Punctuation is an essential tool of the trade for writers, and in the UK we seem particularly ignorant about inverted commas. They're even taught incorrectly in schools. I'm not referring to the punctuation mark that shares the same symbol - the apostrophe - but inverted commas, a.k.a. speech marks, quote marks or quotation marks.
There are three regular misuses. One is the idea that there is somehow a difference between speech marks and inverted commas used to isolate something, perhaps something 'dubious.' No - same rules apply to both.
The second problem is overuse of inverted commas to indicate 'terms' that we aren't really 'comfortable' with. If you find yourself doing this, go back and put in terms you are comfortable with. Using inverted commas in this way is amateurish.
Finally, and this is the one schools get wrong, there is the convention on when to use single inverted commas and when to use double. In the UK the convention is to use single pairs of inverted commas, then double ones if you need more inverted commas inside that first set. For example you might write:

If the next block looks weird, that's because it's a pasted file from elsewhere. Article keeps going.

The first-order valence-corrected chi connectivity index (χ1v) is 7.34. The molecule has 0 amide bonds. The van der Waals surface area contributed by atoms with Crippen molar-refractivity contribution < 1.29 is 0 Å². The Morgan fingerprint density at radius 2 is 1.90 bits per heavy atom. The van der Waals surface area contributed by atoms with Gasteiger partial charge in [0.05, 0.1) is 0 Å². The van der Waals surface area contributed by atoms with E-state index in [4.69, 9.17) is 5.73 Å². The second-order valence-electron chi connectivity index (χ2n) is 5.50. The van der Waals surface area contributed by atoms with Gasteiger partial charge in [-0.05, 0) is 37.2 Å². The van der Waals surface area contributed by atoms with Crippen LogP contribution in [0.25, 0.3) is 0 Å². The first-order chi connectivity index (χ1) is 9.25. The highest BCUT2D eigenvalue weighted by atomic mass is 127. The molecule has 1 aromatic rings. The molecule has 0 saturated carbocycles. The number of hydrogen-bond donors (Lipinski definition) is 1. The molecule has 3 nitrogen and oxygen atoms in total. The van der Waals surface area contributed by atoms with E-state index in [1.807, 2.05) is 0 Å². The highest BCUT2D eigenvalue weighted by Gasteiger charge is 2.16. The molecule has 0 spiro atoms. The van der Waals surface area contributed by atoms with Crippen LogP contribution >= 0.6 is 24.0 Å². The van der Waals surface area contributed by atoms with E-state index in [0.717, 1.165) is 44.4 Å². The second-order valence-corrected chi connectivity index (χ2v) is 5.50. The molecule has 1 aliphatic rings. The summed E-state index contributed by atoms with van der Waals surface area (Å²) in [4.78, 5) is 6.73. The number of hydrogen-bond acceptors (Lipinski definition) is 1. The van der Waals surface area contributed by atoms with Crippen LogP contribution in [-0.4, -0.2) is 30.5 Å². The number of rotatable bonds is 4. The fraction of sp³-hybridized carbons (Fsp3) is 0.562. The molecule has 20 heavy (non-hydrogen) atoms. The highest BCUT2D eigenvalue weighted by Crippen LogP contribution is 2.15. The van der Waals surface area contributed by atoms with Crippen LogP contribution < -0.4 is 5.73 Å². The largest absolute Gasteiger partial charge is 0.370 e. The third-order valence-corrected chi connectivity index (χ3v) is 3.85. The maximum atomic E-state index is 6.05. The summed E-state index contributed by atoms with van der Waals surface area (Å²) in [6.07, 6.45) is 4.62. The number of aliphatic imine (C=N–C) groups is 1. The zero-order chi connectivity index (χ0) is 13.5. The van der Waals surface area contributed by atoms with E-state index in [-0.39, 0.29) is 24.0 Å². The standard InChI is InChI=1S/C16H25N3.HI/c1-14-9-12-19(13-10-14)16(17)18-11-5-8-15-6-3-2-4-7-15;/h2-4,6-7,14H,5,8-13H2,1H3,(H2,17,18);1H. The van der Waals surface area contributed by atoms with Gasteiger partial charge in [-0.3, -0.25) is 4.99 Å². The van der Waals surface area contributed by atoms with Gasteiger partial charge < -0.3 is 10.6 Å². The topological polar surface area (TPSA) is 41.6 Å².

'I just heard Mary say "I'm fed up," but she's not really,' said Peter.
In the US the convention is the opposite - double for first use, single for ones inside the first set.
For some reason, British schools teach students to use double inverted commas first - but the convention is very clear and you will find it in any UK writing style guide. Take a look in practically any book published in the UK and you will see it done this way. (Newspapers and magazines aren't such a good guide as they often go their own way on style.) So please, please, British teachers stop getting it wrong!
Several times I've pointed this out in my children's schools, but just got blank looks. Sigh.